Thankfully there were men like Justin Martyr, Irenaeus, and Tertullian who stood on the side of Scripture and opposed Marcion. The influence of Marcion was confined mainly to a small cult-like following for the time being, yet has managed to rear its head time and again through the centuries.
If you discuss the Bible to any extent at all with people in the world, it won’t be long until you run into strands of Marcionism. The distinction between law and gospel is prevalent in today’s religious world in which people crave grace without obedience. Martin Luther himself, like Marcion, argued the Book of James should be eliminated from the New Testament because of its incompatibility with his doctrine of justification by faith alone and grace alone. Others see the severity of God’s justice in the Old Testament in contrast to their concept of love and grace in the New Testament, and decide that God is either a bipolar being or altogether different from the god of the Old Testament. Since grace and law, and mercy and justice are allegedly incompatible with one another, many have decided there is no connection whatsoever between the Old and New Testaments. As a young teacher in the church once put it to me, “We could cut the Old Testament out of our Bibles and throw it away because it has no bearing on our lives today. We live by the New Testament, not the old.”
Many who do not share the exact sentiments of the young man quoted above still carry with them an implicit form of Marcionism by failing to read and study the Old Testament.
In 2 Timothy 3:14-15 Paul urged Timothy,
- “But you must continue in the things which you have learned and been assured of, knowing from whom you have learned them, and that from childhood you have known the Holy Scriptures, which are able to make you wise for salvation through faith which is in Christ Jesus.”
The Scriptures Timothy was raised on were the Old Testament. Yet even as a Christian Timothy had an obligation to study those Scriptures and receive instruction from them. Paul went on to say,
- “All Scripture is given by inspiration of God, and is profitable for doctrine, for reproof, for correction, for instruction in righteousness, that the man of God may be complete, thoroughly equipped for every good work.” (2 Timothy 3:16-17)
Though portions of the New Testament were available to Timothy (such as this very letter from Paul), Paul was concerned with Timothy’s view of “All Scripture.” So much is lost spiritually when the Old Testament is eliminated from the Christian’s diet. The Old Testament is the story of our people (Matthew 1:1-17) and the story of redemption. We will never be able to fully appreciate the love, provision, redemption, salvation, power, and nature of God without the cannon of the Old Testament. Nor will we be able to understand a significant portion of the New Testament because of the language and symbolism it has borrowed from the Old (such as the book of Revelation’s use of Daniel, Joel, Zechariah, and other books). In the words of Ron Courter, “The reason we don’t understand the Book of Revelation is because we don’t know our Bibles.”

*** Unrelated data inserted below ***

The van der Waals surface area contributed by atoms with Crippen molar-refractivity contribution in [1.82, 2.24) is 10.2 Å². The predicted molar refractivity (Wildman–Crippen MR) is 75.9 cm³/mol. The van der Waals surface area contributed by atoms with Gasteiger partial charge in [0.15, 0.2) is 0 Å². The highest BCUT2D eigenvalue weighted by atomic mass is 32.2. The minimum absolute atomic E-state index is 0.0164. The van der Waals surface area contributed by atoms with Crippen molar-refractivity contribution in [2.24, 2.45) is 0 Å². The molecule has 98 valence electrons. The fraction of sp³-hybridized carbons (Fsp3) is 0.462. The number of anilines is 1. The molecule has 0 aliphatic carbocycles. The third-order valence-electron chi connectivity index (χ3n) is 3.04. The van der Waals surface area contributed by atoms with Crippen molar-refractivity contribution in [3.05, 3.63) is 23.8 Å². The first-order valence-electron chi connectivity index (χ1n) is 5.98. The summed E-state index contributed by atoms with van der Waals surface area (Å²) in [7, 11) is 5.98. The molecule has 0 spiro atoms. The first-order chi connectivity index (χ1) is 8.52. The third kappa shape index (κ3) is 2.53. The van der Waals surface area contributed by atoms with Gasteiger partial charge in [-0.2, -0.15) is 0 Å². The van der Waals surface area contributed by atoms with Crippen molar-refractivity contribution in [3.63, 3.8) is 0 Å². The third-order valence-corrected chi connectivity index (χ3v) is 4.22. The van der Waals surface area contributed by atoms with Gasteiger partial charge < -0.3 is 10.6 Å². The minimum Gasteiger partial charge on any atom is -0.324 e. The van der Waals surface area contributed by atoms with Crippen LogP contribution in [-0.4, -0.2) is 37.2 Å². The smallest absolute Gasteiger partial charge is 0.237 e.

The Old Testament is not merely a collection of interesting stories with good morals behind them; it is the unfolding of the mystery of the kingdom of God and the fullness of time (Mark 4:11 and Galatians 4:4).
I leave you with the following five passages in hopes that you will reflect on them and give due diligence to appreciate and utilize the whole of Scripture.
- Matthew 5:17-18
- “Do not think that I came to destroy the Law or the Prophets. I did not come to destroy but to fulfill. For assuredly, I say to you, till heaven and earth pass away, one jot or one tittle will by no means pass from the law till all is fulfilled.
- Luke 24:25-27
- Then He said to them, “O foolish ones, and slow of heart to believe in all that the prophets have spoken! Ought not the Christ to have suffered these things and to enter into His glory?” And beginning at Moses and all the Prophets, He expounded to them in all the Scriptures the things concerning Himself.
- Galatians 3:8
And the Scripture, foreseeing that God would justify the Gentiles by faith, preached the gospel to Abraham beforehand, saying, “In you all the nations shall be blessed.”
- Ephesians 1;10
that in the dispensation of the fullness of the times He might gather together in one all things in Christ, both which are in heaven and which are on earth—in Him.
- For whatever things were written before were written for our learning, that we through the patience and comfort of the Scriptures might have hope.